Is selling a skill, or an innate human characteristic?
In his latest book, To Sell is Human, bestselling author Daniel H. Pink introduces his hypothesis on this question with a story of his cataloguing how he spent the last two weeks of his professional life. His conclusion? “I am a salesman.”
He cites examples such as trying to get an editor to abandon a story idea and requesting a seat change from a flight attendant as evidence of his sales cred. He extends that notion to his audience, saying they’re all “pitching colleagues, persuading funders, cajoling kids. Like it or not, we’re all in sales now.”
Now? I thought to myself. Was there a time when people didn’t pitch or when parents didn’t convince their children to do what they’re told? Isn’t this just the art of How to Win Friends and Influence People redux?
Now, Pink’s motive is overall a good one. He’s trying to convince people who aren’t “in sales” to abandon their preconceived notions of sales as something bad or slippery or a necessary evil:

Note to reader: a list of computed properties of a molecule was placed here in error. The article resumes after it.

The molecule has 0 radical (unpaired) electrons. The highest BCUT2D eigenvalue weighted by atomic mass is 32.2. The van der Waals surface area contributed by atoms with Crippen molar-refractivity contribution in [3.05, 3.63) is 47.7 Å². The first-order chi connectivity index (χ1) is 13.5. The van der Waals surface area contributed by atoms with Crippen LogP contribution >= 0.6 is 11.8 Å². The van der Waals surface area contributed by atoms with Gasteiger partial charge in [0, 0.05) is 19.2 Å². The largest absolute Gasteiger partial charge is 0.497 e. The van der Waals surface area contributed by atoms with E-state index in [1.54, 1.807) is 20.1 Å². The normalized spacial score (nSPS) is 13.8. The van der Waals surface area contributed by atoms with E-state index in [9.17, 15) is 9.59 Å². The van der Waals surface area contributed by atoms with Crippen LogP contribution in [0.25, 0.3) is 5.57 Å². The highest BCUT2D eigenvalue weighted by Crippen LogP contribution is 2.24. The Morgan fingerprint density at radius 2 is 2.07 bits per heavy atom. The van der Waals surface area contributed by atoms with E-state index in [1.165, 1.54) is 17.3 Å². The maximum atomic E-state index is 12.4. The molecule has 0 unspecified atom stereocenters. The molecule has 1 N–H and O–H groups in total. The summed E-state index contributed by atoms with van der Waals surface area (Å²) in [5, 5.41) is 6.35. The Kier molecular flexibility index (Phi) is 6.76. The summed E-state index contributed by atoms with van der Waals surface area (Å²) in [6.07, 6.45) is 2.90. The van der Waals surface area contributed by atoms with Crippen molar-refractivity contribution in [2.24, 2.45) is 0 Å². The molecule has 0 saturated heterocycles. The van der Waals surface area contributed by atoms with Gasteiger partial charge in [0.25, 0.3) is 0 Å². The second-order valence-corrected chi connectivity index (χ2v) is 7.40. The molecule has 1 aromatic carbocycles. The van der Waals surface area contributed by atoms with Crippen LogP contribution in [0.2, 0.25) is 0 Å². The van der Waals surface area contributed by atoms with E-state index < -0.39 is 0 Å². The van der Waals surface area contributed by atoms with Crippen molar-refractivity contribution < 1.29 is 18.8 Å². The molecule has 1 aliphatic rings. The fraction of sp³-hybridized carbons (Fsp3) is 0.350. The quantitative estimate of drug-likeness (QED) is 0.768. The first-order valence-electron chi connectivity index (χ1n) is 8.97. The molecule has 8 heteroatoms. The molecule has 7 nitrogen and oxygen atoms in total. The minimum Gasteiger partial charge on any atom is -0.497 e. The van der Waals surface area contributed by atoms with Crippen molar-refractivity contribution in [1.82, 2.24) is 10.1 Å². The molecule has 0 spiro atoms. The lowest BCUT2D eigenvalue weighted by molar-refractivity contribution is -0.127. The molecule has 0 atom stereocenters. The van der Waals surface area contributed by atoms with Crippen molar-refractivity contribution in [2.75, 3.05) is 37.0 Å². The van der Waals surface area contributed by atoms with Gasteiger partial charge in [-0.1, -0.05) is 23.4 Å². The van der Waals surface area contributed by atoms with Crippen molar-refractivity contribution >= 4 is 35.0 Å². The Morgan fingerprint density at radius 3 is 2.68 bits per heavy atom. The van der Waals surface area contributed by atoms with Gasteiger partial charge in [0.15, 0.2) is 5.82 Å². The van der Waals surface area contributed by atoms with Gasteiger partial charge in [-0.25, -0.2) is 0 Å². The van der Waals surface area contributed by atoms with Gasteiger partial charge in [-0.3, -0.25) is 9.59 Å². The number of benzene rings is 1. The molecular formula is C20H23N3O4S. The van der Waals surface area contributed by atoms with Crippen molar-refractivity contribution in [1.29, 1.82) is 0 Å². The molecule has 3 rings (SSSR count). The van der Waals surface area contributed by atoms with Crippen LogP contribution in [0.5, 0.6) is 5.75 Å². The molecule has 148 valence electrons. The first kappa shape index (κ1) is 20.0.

“The capacity to sell isn’t some unnatural adaptation to the merciless world of commerce. It is part of who we are… selling is fundamentally human.”
I appreciated the sentiment, so I read on. While his first chapter begins with a fascinating profile of the last Fuller Brush door-to-door salesman, he then delves into a study he undertook to illuminate his hypothesis by asking people what they do at work. While a majority of his respondents said they spent more time “processing information” than they did “selling a product or service,” he noted that they all admitted to these “three activities at the heart of non-sales selling”:
- teaching, coaching, or instructing others
- serving clients or customers
- persuading or convincing others